The Piиce de Rйsistance
After cresting Los Gatos, the cyclists are in for a treat, because the light patchy fog, which sits in the valley, is below them. Here in the Santa Rosa Nature Preserve, a plateau settled by coyotes and deer, the California sun is in full effect, and as the cyclists don their shades, they start to think, “I could get used to this.”
Los Gatos is the gateway to the piиce de rйsistance: the closed-to-cars Cleveland Forest Loop. This 20-mile closed paved road winds through one of the largest state park systems in California. Cyclists who have ridden in Europe comment that it reminds them of Spain. Experiencing the Loop’s long, winding climb and twisty single-lane descent, the cyclists are in winter training heaven.
Cleveland Forest is to be paced, as it gains over 2,000 feet in elevation over the 20 miles, placing riders on the ridge above Lake Elsinore. The San Jacinto Mountains separating San Diego County from the valley where Palm Springs resides rise to over 10,000 feet in the distance, and the fact that they are snowcapped is a reminder of the season.
The Descent and Return Home
The 13-mile descent into Lake Elsinore is made more dramatic by its twisty route, which hugs the ridge of the Cleveland Forest mesa. As the lake comes into view, cyclists are rewarded for all the day’s climbing.
They know that a few rollers on the way home are the only thing separating them from the end of 5 days, over 300 miles, and over 20,000 feet climbed. With this winter-training accomplishment under their belts, the cyclists smile as they know they are in for their best racing season yet.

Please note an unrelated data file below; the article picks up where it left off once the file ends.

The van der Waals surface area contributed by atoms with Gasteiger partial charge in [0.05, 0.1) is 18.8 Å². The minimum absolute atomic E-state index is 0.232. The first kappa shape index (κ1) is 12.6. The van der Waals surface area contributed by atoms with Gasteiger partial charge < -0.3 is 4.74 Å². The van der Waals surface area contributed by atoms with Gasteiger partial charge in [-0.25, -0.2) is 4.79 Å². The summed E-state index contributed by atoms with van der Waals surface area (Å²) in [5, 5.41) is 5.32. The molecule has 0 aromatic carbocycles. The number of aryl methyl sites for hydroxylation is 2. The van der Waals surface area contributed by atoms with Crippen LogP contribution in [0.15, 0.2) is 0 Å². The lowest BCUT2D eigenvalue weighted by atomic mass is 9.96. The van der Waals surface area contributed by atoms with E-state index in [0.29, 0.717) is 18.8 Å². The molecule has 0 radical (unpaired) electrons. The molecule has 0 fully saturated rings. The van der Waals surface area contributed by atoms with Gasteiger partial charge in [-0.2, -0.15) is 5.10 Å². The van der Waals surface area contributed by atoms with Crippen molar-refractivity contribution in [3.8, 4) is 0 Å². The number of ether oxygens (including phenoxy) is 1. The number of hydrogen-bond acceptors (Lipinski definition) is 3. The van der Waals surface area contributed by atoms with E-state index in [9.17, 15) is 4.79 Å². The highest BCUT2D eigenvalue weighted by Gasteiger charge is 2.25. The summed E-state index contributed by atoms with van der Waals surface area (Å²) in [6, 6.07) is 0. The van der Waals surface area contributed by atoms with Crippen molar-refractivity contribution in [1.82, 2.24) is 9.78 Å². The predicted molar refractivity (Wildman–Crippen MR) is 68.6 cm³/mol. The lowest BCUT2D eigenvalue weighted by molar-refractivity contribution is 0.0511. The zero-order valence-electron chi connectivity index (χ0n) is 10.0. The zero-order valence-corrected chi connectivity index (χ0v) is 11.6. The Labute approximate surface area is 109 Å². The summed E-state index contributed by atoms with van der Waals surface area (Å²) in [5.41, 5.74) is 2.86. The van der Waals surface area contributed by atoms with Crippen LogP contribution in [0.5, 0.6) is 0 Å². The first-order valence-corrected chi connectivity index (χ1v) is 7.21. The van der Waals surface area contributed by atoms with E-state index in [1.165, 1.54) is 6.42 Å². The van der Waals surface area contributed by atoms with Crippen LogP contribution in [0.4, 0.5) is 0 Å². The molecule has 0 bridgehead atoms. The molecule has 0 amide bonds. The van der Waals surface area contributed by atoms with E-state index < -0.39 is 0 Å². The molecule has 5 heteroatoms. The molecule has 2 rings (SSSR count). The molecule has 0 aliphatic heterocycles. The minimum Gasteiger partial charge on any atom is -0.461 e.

• Jan 26-30, 2009, Alpine, CA
• Feb 9-13, 2009, Fallbrook, CA
• Feb 23-27, 2009, Fallbrook, CA
For more info and to book your space – see
2009 Base Camp Fee $399 (returning campers pay $349):
Camp Fee includes shuttle from San Diego to the designated home-base hotel, dinner on night before start of camp, unlimited energy drink, limited energy gels and bars, handouts, talks, and coaching.
Other cost considerations:
Hotel (w/roommate) ~250*
Cash (in hand) ~$200*
*approximate cost of these items
Hotel rate is based on having a roommate and spending 5 nights—includes continental breakfast buffet each morning.
Flight price is based on roundtrip flight from NYC to San Diego (prices may vary and please check airline cost for traveling with bike).
Cash (in hand) is a high approximation of money you may spend on lunch, dinner, and snacks over 5 days of riding.
Approximate TOTAL for 5 days: $1150